The extent of my electronic music knowledge starts and ends with knowing that MIDI is an acronym for musical instrument digital interface. That and that Squarepusher are cool. So when I see a man making digital music by scratching a selection of leaves across the dust mat of a turntable, all of my preconceived ideas about how music can be made are blown away immediately.
The man responsible for my conceptual upheaval is Italian composer and sound designer Diego Stocco, someone whose work you’ll know well if you’ve ever played Assassin’s Creed or watched an episode of The Tudors; he has serious pedigree. But it’s his experimental video performances that have really got me interested. Soundtracks made from sand and tunes from trees all feature on his website alongside this incredible leafy masterpiece. I defy you not to be impressed!
- Jason Shulman captures entire movies in a single image
- Rebecca Chew adds handcrafts to Esquire Singapore’s art direction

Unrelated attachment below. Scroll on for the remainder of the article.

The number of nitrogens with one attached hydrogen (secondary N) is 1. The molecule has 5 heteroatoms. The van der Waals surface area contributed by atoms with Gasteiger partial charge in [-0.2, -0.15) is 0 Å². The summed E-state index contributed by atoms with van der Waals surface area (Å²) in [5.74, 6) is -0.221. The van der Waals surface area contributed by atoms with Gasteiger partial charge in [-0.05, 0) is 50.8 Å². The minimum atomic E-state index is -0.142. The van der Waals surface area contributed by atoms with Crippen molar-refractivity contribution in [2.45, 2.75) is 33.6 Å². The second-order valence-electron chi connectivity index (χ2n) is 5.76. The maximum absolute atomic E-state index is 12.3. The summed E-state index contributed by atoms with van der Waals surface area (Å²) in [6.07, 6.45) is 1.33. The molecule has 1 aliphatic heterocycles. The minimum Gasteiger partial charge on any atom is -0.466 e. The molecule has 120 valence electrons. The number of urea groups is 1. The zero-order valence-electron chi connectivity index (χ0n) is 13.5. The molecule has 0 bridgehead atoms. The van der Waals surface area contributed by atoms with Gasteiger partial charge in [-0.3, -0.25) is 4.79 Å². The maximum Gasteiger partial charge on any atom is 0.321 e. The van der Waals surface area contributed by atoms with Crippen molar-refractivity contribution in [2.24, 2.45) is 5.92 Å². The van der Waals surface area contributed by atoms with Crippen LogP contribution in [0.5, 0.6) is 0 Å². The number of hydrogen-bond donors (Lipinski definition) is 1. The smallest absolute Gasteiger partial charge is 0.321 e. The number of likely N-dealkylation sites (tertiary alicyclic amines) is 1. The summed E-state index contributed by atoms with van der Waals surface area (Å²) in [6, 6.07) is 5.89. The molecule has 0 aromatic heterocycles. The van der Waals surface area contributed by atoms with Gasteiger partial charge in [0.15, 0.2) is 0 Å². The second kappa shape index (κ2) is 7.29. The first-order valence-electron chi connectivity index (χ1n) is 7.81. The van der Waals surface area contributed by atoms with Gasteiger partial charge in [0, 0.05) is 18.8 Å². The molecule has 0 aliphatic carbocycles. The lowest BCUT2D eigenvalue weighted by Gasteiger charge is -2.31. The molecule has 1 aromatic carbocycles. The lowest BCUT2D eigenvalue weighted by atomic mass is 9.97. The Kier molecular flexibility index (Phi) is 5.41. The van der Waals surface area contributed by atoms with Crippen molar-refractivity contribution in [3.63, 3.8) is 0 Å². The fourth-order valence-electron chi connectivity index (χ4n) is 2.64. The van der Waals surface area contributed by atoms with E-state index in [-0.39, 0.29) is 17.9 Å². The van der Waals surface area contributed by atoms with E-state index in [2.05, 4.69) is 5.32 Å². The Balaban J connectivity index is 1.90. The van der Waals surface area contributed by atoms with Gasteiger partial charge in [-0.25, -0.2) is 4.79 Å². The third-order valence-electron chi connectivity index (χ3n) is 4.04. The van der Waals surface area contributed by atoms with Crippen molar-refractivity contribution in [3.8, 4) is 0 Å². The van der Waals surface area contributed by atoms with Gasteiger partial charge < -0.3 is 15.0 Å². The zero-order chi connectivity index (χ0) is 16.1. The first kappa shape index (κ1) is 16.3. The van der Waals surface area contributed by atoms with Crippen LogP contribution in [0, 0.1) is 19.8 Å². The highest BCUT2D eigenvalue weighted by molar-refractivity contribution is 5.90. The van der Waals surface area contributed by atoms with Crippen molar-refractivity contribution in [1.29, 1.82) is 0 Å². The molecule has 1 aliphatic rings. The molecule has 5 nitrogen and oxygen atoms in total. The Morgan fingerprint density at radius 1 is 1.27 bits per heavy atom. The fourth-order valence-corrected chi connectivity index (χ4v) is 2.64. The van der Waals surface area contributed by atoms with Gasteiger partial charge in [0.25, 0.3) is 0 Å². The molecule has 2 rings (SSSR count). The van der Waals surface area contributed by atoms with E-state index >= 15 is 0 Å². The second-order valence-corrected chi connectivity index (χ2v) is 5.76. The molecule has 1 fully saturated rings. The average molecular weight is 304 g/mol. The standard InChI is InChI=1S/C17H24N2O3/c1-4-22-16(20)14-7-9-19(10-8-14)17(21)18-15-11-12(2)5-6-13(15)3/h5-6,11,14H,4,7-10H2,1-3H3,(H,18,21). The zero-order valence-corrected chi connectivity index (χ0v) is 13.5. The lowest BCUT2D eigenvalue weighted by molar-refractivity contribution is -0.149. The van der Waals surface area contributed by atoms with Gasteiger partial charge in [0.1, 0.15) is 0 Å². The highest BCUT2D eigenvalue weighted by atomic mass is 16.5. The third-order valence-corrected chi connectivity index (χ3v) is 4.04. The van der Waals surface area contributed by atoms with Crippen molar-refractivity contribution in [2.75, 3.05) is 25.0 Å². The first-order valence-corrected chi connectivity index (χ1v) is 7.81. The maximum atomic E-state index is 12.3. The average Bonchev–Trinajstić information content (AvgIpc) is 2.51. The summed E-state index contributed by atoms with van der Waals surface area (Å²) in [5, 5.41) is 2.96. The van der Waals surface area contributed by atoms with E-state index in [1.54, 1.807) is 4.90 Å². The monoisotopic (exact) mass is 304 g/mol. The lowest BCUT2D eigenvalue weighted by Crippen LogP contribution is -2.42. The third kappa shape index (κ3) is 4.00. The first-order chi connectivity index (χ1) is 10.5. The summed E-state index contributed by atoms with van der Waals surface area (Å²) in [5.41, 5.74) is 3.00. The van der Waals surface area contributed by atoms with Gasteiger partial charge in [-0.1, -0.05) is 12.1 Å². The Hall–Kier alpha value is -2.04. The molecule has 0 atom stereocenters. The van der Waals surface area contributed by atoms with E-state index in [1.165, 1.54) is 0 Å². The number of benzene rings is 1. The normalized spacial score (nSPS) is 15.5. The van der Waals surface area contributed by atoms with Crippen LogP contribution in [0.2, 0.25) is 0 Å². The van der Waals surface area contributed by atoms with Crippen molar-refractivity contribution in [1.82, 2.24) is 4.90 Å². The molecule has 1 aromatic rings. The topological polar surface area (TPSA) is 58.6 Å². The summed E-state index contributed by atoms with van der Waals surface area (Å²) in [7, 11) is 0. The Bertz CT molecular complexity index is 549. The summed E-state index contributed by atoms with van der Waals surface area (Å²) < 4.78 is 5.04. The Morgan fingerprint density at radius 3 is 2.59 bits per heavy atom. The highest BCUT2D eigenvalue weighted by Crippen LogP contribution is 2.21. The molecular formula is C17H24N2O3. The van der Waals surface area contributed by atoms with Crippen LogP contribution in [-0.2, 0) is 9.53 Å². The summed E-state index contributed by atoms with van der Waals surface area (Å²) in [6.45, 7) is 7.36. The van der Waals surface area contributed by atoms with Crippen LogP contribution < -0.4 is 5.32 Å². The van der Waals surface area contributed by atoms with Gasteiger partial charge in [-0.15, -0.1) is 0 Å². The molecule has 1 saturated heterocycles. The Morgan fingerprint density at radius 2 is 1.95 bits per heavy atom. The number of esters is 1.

- A sublime update of work from photography duo Scheltens & Abbenes
- Brand Union discusses the merits and pitfalls of the design process behind the Tokyo 2020 Olympics logo
- Baker and Alex Simpson’s film on the legacy of modernist architect Wells Coates
- Don't Hug Me I'm Scared - an exclusive interview with Duck, Red Guy and Yellow Guy
- Design Bridge creates new harp icon for Guinness
- Yoshinori Mizutani captures the colourful, rain soaked commuters of Tokyo
- LA studio Laundry creates amazing warped Simpsons idents for American channel FX
- Winning design for Tokyo 2020 Olympics unveiled
- Poem Baker photographs the Jûngølā drag clowns of London’s Deptford
- Milton Glaser creates new look for Brooklyn Brewery